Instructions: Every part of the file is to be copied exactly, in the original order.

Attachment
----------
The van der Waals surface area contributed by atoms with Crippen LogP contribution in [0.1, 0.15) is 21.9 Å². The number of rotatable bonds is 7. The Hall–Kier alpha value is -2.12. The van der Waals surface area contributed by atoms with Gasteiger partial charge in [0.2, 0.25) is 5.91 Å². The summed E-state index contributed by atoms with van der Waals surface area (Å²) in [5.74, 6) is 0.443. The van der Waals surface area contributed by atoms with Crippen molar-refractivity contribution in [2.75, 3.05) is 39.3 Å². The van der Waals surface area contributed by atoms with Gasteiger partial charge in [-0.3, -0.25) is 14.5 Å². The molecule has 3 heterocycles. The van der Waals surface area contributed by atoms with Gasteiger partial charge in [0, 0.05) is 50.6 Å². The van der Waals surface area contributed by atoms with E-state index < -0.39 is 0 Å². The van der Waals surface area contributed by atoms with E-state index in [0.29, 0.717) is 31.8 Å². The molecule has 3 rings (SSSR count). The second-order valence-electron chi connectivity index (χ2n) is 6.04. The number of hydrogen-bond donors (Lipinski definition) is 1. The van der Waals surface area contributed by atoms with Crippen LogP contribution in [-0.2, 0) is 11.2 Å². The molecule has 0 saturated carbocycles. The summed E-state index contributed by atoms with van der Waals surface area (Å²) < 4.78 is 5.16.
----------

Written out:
The van der Waals surface area contributed by atoms with Crippen LogP contribution in [0.1, 0.15) is 21.9 Å². The number of rotatable bonds is 7. The Hall–Kier alpha value is -2.12. The van der Waals surface area contributed by atoms with Gasteiger partial charge in [0.2, 0.25) is 5.91 Å². The summed E-state index contributed by atoms with van der Waals surface area (Å²) in [5.74, 6) is 0.443. The van der Waals surface area contributed by atoms with Crippen molar-refractivity contribution in [2.75, 3.05) is 39.3 Å². The van der Waals surface area contributed by atoms with Gasteiger partial charge in [-0.3, -0.25) is 14.5 Å². The molecule has 3 heterocycles. The van der Waals surface area contributed by atoms with Gasteiger partial charge in [0, 0.05) is 50.6 Å². The van der Waals surface area contributed by atoms with E-state index < -0.39 is 0 Å². The van der Waals surface area contributed by atoms with E-state index in [0.29, 0.717) is 31.8 Å². The molecule has 3 rings (SSSR count). The second-order valence-electron chi connectivity index (χ2n) is 6.04. The number of hydrogen-bond donors (Lipinski definition) is 1. The van der Waals surface area contributed by atoms with Crippen LogP contribution in [-0.2, 0) is 11.2 Å². The molecule has 0 saturated carbocycles. The summed E-state index contributed by atoms with van der Waals surface area (Å²) < 4.78 is 5.16.